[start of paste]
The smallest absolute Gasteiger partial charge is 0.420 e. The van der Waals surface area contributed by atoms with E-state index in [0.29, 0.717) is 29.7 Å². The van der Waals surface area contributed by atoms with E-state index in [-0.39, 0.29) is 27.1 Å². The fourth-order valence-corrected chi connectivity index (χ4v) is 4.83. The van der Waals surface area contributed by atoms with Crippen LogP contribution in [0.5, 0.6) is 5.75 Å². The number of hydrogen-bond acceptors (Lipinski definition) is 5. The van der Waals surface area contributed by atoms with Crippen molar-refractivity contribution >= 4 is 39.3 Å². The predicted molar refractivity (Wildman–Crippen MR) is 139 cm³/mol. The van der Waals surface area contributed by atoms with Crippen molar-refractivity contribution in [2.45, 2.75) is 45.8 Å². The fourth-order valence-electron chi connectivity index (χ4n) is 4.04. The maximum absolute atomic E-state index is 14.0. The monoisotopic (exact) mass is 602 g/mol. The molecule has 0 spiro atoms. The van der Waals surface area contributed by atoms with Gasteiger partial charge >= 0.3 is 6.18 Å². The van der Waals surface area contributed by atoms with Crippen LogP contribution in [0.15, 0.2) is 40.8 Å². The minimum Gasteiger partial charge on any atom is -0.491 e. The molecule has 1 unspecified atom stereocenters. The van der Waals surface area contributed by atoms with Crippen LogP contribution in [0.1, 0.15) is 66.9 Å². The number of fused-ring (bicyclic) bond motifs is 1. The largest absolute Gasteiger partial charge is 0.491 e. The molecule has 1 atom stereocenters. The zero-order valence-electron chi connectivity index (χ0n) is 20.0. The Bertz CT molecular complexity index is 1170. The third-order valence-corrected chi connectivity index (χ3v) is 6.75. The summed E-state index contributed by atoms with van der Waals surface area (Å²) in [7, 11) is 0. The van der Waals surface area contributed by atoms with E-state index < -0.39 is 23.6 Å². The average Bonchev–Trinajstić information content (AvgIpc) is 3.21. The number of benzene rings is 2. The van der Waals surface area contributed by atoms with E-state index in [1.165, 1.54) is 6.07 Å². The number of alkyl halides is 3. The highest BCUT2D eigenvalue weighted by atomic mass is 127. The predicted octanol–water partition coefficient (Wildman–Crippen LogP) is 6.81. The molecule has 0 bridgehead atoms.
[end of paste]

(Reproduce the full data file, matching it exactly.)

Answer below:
The smallest absolute Gasteiger partial charge is 0.420 e. The van der Waals surface area contributed by atoms with E-state index in [0.29, 0.717) is 29.7 Å². The van der Waals surface area contributed by atoms with E-state index in [-0.39, 0.29) is 27.1 Å². The fourth-order valence-corrected chi connectivity index (χ4v) is 4.83. The van der Waals surface area contributed by atoms with Crippen LogP contribution in [0.5, 0.6) is 5.75 Å². The number of hydrogen-bond acceptors (Lipinski definition) is 5. The van der Waals surface area contributed by atoms with Crippen molar-refractivity contribution >= 4 is 39.3 Å². The predicted molar refractivity (Wildman–Crippen MR) is 139 cm³/mol. The van der Waals surface area contributed by atoms with Crippen molar-refractivity contribution in [2.45, 2.75) is 45.8 Å². The fourth-order valence-electron chi connectivity index (χ4n) is 4.04. The maximum absolute atomic E-state index is 14.0. The monoisotopic (exact) mass is 602 g/mol. The molecule has 0 spiro atoms. The van der Waals surface area contributed by atoms with Gasteiger partial charge >= 0.3 is 6.18 Å². The van der Waals surface area contributed by atoms with Crippen LogP contribution in [0.15, 0.2) is 40.8 Å². The minimum Gasteiger partial charge on any atom is -0.491 e. The molecule has 1 unspecified atom stereocenters. The van der Waals surface area contributed by atoms with Crippen LogP contribution in [0.1, 0.15) is 66.9 Å². The number of fused-ring (bicyclic) bond motifs is 1. The largest absolute Gasteiger partial charge is 0.491 e. The molecule has 1 atom stereocenters. The zero-order valence-electron chi connectivity index (χ0n) is 20.0. The Bertz CT molecular complexity index is 1170. The third-order valence-corrected chi connectivity index (χ3v) is 6.75. The summed E-state index contributed by atoms with van der Waals surface area (Å²) in [7, 11) is 0. The van der Waals surface area contributed by atoms with E-state index < -0.39 is 23.6 Å². The average Bonchev–Trinajstić information content (AvgIpc) is 3.21. The number of benzene rings is 2. The van der Waals surface area contributed by atoms with E-state index in [1.165, 1.54) is 6.07 Å². The number of alkyl halides is 3. The highest BCUT2D eigenvalue weighted by atomic mass is 127. The predicted octanol–water partition coefficient (Wildman–Crippen LogP) is 6.81. The molecule has 0 bridgehead atoms.